Foster's to return A$500m to investors in bid to repel SAB

Foster's, the biggest brewer in Australia, bolstered its defences yesterday against the A$9.5bn (£6bn) hostile bid by its rival SABMiller by promising to return at least A$500m to shareholders this financial year.

The group also said that investors accounting for more than a quarter of its shares supported its rejection of the takeover approach by SABMiller, which is listed on the London and Johannesburg stock exchanges. But the defiant tone struck by John Pollaers, the chief executive of Foster's, came as the group posted a fall in full-year pre-tax profits and revenues, dragged down by falling Australian beer volumes and higher corporate costs.

SABMiller, whose beer brands include Peroni, Grolsch and Miller Lite, first made its A$4.90 all-cash bid for Foster's in June and then went hostile last week by taking its offer direct to shareholders. The bid is conditional on 90 per cent acceptance by investors.

But Mr Pollaers said that shareholders understand the offer "fundamentally undervalues the company".

He explained it's "a long way off", but said that Foster's would speak to SABMiller if it made a "sensible offer". He did not indicate a price.

Indeed, the market seems to agree that an improved offer from SABMiller may be forthcoming as shares in Foster's closed above the offer price at A$4.99 a share yesterday.

Andy Smith, an analyst at MF Global, said the announcement made by Foster's "increases the pressure on SAB" to raise its offer. He said: "We believe that a revised bid of about $A5.20 will ultimately be successful."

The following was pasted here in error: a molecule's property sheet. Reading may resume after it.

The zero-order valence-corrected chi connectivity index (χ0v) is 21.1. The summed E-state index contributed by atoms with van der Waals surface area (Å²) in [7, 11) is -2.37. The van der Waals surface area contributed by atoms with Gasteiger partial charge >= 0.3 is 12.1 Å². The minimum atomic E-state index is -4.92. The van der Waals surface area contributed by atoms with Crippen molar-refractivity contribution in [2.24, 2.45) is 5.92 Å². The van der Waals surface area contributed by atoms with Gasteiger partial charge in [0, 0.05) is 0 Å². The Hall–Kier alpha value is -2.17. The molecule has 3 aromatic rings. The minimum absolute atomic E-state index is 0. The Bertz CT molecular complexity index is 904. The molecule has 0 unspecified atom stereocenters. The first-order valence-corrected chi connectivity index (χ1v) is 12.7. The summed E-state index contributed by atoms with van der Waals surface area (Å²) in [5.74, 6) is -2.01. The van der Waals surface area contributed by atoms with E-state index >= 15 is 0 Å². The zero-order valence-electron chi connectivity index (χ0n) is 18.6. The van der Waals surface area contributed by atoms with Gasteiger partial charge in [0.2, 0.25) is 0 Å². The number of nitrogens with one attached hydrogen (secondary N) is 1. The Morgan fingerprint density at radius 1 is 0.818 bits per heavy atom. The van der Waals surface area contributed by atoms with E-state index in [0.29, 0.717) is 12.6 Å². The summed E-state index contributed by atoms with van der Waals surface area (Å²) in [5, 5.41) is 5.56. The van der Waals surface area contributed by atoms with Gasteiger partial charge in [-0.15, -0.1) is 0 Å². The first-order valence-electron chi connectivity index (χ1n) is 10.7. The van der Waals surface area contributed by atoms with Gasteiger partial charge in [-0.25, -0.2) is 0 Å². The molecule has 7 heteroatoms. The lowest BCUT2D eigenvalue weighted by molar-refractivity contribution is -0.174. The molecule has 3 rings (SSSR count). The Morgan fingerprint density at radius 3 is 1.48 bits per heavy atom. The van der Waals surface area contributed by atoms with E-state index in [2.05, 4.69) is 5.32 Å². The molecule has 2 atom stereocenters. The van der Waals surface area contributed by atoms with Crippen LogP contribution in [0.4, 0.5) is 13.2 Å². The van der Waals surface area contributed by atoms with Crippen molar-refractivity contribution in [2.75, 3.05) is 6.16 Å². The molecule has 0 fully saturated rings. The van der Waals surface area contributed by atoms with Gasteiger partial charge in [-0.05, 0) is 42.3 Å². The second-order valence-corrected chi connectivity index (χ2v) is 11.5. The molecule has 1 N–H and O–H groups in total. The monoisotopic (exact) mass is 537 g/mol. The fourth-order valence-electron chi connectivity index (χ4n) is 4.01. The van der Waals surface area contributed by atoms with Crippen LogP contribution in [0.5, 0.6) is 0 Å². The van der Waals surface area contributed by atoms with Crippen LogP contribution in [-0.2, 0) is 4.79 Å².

For the year to 30 June 2011, Foster's suffered an 8 per cent fall in pre-tax profits to A$696.6m. The group's revenues fell by 5 per cent to A$2.28bn, hit by a 6 per cent decline in its beer category.

Mr Pollaers put a brave face on its results by saying: "One of the key wins for us in the past year has been stabilising our market share, correcting a long-term trend of decline."

Foster's has 50 per cent of the Australian beer market and seven of the top 10 brands in the country, including Victoria Bitter, Cascade, Crown Lager and Carlton Draught brands. Unlike in the UK, where it is licensed by Heineken, its eponymous beer is a small player in Australia.

Mr Pollaers boasted its "turnaround is on track" as it focuses on beer and cider, following the demerger of its Treasury Wine Estates in May.

He said: "Foster's is now able to dedicate all of its considerable financial resources and industry expertise to the beer and cider business." On returning value to shareholders, the group said it intended to "undertake capital management" of at least A$500m in its 2012 financial year.

Foster's also said it had kicked off a programme to slash costs by A$55m by 2013.